Fewer water conflicts and increased profitability through catchment management

June 23, 2017 Malcolm Anderson

What mine owners need to consider when it comes to water use in addition to operational concerns.

At many mines, mine water management is primarily operational, concerned with having enough water for mining and mineral processing, and a strategy to safely, effectively and legally manage the mine’s wastewater.

Increasingly however, mine owners realize that they must consider the entire catchment when planning for mine water use, an approach that obliges the operator to address a much greater area of concern. The water issue that just got BIGGER now also gets more COMPLICATED since without an over-arching water use strategy, unforeseen issues can arise that increase costs and, when not managed correctly, cause damage to a company's ability to operate the mine.

Figure 1. A salt karst sinkhole in the Danakil Desert playa

According to Malcolm Anderson, technical director of groundwater with Stantec, it's about managing the water catchment appropriately and, “increasingly that involves taking a collaborative approach that solicits the inputs of multiple stakeholders.” Stakeholders include a wide range of governmental sectors and local communities depending on the mine’s proximity to a population centre. Stakeholders may also include individuals or non-governmental organizations (NGO’s) with an interest in the water, land or environment within the catchment area.

Faulty catchment management can be avoided by implementing the water management strategy over the life of mine and beyond. By consulting with all water stakeholders, and taking a long view, conflicts over water can be identified, discussed and ultimately managed. This concept is captured in the ICMM guidance published earlier this year.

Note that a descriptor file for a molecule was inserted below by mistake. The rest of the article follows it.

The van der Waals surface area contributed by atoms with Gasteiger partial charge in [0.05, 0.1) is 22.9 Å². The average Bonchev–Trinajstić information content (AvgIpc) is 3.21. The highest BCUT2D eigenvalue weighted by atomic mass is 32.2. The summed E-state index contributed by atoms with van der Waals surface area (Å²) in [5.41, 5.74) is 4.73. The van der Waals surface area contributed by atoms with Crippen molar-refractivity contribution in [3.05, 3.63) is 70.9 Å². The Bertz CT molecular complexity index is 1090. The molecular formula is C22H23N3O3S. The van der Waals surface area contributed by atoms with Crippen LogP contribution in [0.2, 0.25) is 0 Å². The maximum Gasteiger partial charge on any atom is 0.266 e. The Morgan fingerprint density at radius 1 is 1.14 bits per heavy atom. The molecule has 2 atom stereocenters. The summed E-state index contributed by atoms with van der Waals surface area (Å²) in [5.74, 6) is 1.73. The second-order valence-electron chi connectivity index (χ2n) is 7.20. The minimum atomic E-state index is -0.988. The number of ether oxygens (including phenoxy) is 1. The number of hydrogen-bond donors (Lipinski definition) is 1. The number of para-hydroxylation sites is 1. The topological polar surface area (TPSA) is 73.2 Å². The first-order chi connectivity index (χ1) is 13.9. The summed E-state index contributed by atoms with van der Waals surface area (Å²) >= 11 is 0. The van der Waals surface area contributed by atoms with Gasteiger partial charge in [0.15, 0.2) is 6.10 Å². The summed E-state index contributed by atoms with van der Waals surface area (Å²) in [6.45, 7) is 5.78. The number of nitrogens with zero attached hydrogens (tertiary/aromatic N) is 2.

“Catchment management is naturally comprised of the engineering and environmental aspects of water as well as the wider linkages and uses (e.g. agriculture, transportation, archaeology, and tourism and leisure interests). Also included are the temporal components such as socio-economic development, long term environmental mitigation and enhancement strategy and post mining plans,” notes Anderson.

In his talk, Anderson will discuss a potash mine being developed in Ethiopia that presents such opportunities for synergies. The mine is located in the Danakil Desert, one of the hottest, driest, most inhospitable places on Earth. Wildlife, vegetation, and amazingly for the very arid conditions, small fish, depend on the region’s unique ecosystem. While there are no population centres close by, community leaders have been consulted about mine development plans and water use.

Figure 2. Pumping test water scale deposits further down slope on the silt and clay playa

In Ethiopia, water resources and the allocation of water rights belong solely to the government, “So having a good relationship with the government is an important value that comes out of catchment management,” says Anderson. “In Ethiopia, the government was keen to develop the mine and at the same time, the mine was able to contribute in ways the government wasn't able to.” For instance the government carried out the initial water resources investigation, including drilling bore holes to identify water sources, whilst also building new roads, telephone and power infrastructure. That allowed the mining company to focus on mineral exploration. In the subsequent phases, water supply investigations focused on the reliability and resilience of alternative water supply options, which naturally was a key factor for the mine.